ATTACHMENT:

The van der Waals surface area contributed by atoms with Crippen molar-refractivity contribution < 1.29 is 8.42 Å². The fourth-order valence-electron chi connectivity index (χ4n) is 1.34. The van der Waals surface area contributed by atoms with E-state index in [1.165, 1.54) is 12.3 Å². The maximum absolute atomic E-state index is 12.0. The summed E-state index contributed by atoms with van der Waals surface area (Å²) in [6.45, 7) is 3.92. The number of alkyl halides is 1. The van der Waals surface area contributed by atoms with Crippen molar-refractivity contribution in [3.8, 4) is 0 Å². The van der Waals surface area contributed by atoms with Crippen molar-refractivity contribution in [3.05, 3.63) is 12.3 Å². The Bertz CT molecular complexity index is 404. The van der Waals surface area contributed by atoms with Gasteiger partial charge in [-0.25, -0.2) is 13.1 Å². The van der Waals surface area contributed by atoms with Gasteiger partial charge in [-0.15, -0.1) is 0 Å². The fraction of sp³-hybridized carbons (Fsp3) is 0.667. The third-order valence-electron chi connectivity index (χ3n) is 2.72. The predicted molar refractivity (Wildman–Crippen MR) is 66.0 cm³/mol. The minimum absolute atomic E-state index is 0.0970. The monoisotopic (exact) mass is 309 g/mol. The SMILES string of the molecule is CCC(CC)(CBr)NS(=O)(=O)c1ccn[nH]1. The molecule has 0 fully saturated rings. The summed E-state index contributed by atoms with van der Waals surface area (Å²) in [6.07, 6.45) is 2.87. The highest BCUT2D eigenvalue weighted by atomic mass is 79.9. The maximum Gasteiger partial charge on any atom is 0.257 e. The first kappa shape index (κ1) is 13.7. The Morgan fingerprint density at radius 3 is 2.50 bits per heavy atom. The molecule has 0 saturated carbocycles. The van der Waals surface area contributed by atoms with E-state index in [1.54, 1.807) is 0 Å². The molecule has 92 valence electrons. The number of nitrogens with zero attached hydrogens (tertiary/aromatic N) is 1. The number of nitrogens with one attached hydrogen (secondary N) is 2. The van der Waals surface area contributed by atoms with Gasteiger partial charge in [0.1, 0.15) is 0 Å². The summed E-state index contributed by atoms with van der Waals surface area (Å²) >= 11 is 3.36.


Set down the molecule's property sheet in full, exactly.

The van der Waals surface area contributed by atoms with Crippen molar-refractivity contribution < 1.29 is 8.42 Å². The fourth-order valence-electron chi connectivity index (χ4n) is 1.34. The van der Waals surface area contributed by atoms with E-state index in [1.165, 1.54) is 12.3 Å². The maximum absolute atomic E-state index is 12.0. The summed E-state index contributed by atoms with van der Waals surface area (Å²) in [6.45, 7) is 3.92. The number of alkyl halides is 1. The van der Waals surface area contributed by atoms with Crippen molar-refractivity contribution in [3.8, 4) is 0 Å². The van der Waals surface area contributed by atoms with Crippen molar-refractivity contribution in [3.05, 3.63) is 12.3 Å². The Bertz CT molecular complexity index is 404. The van der Waals surface area contributed by atoms with Gasteiger partial charge in [-0.25, -0.2) is 13.1 Å². The van der Waals surface area contributed by atoms with Gasteiger partial charge in [-0.15, -0.1) is 0 Å². The fraction of sp³-hybridized carbons (Fsp3) is 0.667. The third-order valence-electron chi connectivity index (χ3n) is 2.72. The predicted molar refractivity (Wildman–Crippen MR) is 66.0 cm³/mol. The minimum absolute atomic E-state index is 0.0970. The monoisotopic (exact) mass is 309 g/mol. The SMILES string of the molecule is CCC(CC)(CBr)NS(=O)(=O)c1ccn[nH]1. The molecule has 0 fully saturated rings. The summed E-state index contributed by atoms with van der Waals surface area (Å²) in [6.07, 6.45) is 2.87. The highest BCUT2D eigenvalue weighted by atomic mass is 79.9. The maximum Gasteiger partial charge on any atom is 0.257 e. The first kappa shape index (κ1) is 13.7. The Morgan fingerprint density at radius 3 is 2.50 bits per heavy atom. The molecule has 0 saturated carbocycles. The van der Waals surface area contributed by atoms with E-state index in [1.54, 1.807) is 0 Å². The molecule has 92 valence electrons. The number of nitrogens with zero attached hydrogens (tertiary/aromatic N) is 1. The number of nitrogens with one attached hydrogen (secondary N) is 2. The van der Waals surface area contributed by atoms with Gasteiger partial charge in [0.1, 0.15) is 0 Å². The summed E-state index contributed by atoms with van der Waals surface area (Å²) >= 11 is 3.36.